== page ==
Sixty Poems

Sixty Poems

5.0 1
by Charles Simic

View All Available Formats & Editions

Here are sixty of Charles Simic's best-loved poems, collected to celebrate his appointment as the fifteenth poet laureate of the United States.

Charles Simic has been widely celebrated for his brilliant poetic imagery; his social, political, and moral alertness; his uncanny ability to make the ordinary extraordinary; and not least, a sardonic humor all his own.… See more details below


Here are sixty of Charles Simic's best-loved poems, collected to celebrate his appointment as the fifteenth poet laureate of the United States.

Charles Simic has been widely celebrated for his brilliant poetic imagery; his social, political, and moral alertness; his uncanny ability to make the ordinary extraordinary; and not least, a sardonic humor all his own. Gathering much of his material from the seemingly mundane minutia of American culture, Simic matches meditations on spiritual concerns and the weight of history with a nimble wit, shifting effortlessly to moments of clear vision and intense poetic revelation.

"Few poets have been as influential--or as inimitable--as Charles Simic." --The New York Times Book Review

"It takes just one glimpse of Charles Simic's work to establish that he is a master, ruler of his own eccentric kingdom of jittery syntax and signature insight." --Los Angeles Times

Charles Simic was born in Belgrade, Yugoslavia, in 1938, and immigrated with his parents to the United States in 1954, at the age of sixteen. Recently retired from the University of New Hampshire, where he taught American literature and creative writing, he won the Pulitzer Prize for Poetry in 1990 and held a MacArthur Foundation "genius" grant from 1984 to 1989. He is the winner of the Wallace Stevens Award from the Academy of American Poets.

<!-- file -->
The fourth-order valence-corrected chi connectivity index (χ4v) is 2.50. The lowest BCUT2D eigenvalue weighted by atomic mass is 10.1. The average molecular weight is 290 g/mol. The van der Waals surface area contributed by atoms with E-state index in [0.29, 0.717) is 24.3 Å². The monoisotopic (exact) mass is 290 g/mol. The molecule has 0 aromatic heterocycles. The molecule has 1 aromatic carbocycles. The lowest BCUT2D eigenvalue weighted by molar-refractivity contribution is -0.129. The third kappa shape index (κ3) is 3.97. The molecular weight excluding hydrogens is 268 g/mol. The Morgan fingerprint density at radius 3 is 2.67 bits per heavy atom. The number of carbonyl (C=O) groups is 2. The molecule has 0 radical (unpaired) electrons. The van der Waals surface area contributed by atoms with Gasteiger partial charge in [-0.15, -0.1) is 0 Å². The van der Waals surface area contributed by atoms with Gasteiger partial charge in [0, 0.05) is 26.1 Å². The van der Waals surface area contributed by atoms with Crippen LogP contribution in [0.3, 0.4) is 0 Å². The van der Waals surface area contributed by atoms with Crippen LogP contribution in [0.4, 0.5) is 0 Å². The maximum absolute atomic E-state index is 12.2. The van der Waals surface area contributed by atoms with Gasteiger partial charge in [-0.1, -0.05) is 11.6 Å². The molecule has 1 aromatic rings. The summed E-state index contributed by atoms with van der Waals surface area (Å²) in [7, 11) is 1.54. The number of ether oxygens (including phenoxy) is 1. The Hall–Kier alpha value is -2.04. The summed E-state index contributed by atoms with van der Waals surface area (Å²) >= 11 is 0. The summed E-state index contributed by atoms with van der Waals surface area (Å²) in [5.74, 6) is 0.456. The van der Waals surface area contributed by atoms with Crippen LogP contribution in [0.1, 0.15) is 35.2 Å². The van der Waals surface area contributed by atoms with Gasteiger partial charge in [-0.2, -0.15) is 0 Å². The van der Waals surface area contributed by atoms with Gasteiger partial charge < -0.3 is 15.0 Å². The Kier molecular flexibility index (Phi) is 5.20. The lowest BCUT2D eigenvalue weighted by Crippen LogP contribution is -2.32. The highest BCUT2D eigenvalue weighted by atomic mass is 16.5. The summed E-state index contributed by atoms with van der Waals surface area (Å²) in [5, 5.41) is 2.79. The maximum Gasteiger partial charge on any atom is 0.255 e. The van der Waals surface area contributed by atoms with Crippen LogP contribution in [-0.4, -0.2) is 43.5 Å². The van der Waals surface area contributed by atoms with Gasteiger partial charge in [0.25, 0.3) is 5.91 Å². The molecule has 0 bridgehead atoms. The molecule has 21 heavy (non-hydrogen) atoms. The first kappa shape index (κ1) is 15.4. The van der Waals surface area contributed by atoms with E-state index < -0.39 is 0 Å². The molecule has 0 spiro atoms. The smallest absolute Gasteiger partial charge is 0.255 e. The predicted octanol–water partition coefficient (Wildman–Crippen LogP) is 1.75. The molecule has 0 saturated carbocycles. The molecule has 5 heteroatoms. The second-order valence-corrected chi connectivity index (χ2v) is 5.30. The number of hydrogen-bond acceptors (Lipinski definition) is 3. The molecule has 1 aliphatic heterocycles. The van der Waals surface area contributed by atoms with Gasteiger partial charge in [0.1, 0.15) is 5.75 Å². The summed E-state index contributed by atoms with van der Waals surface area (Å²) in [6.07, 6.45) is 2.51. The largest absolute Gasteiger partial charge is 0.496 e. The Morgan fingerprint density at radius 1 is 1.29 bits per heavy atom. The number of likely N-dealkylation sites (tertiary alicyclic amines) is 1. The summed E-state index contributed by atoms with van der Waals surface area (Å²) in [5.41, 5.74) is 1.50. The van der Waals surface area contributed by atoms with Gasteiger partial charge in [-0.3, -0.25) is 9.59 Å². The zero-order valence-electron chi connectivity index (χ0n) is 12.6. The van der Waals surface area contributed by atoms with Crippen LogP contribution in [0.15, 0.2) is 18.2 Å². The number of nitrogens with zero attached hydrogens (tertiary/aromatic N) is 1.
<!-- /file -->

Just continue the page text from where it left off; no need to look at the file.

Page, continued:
Read More

Editorial Reviews

KLIATT - Claire Rosser
Simic is the Poet Laureate of the United States, and his poetry is accessible to nearly all readers, even those not so comfortable with poetry. He writes about travels to foreign places, and walks in nearby woods: "You give the appearance of listening / To my thoughts, O trees, / Bent over the road I am walking / On a late summer evening / When every one of you is a steep staircase / The night is slowly descending." The poems here have been collected from eight different volumes of his poems, published between 1986 and 2005. Reviewer: Claire Rosser
Library Journal

Not only has Simic recently been appointed the 15th poet laureate of the United States, but he has also received the Pulitzer Prize for poetry, a MacArthur Fellowship, and the Academy of American Poets' Wallace Stevens Award. Spanning about 20 years, from Simic's first book, Unending Blues(1986), to his latest, My Noiseless Entourage(2005), this collection represents some of Simic's best-loved poems. A pastiche bringing together disparate elements from Simic's childhood in Belgrade, Yugoslavia, to his adulthood in New Hampshire, these haunting poems look at the indifference to spiritual values that characterizes contemporary life. With borrowings from novels, children's books, and other poems, this book is reminiscent of art by Maurice Sendak. Like Sendak, Simic is adept at probing the emotional texture of dark moments. Playful, ironic, eerie, and dreamlike, the poems are accessible, although they have a surrealistic bent. As the poet roots into the unconscious mind, toys talk and ghosts appear, yet, surprisingly, the poems feel grounded because of Simic's eye for the evocative and just-right image. Highly recommended for all libraries.
—Diane Scharper

From the Publisher
"The range of Charles Simic's imagination is evident in his stunning and unusual imagery. He handles language with the skill of a master craftsman, yet his poems are easily accessible, often meditative and surprising. He has given us a rich body of highly organized poetry with shades of darkness and flashes of ironic humor."—James H. Billington, Librarian of Congress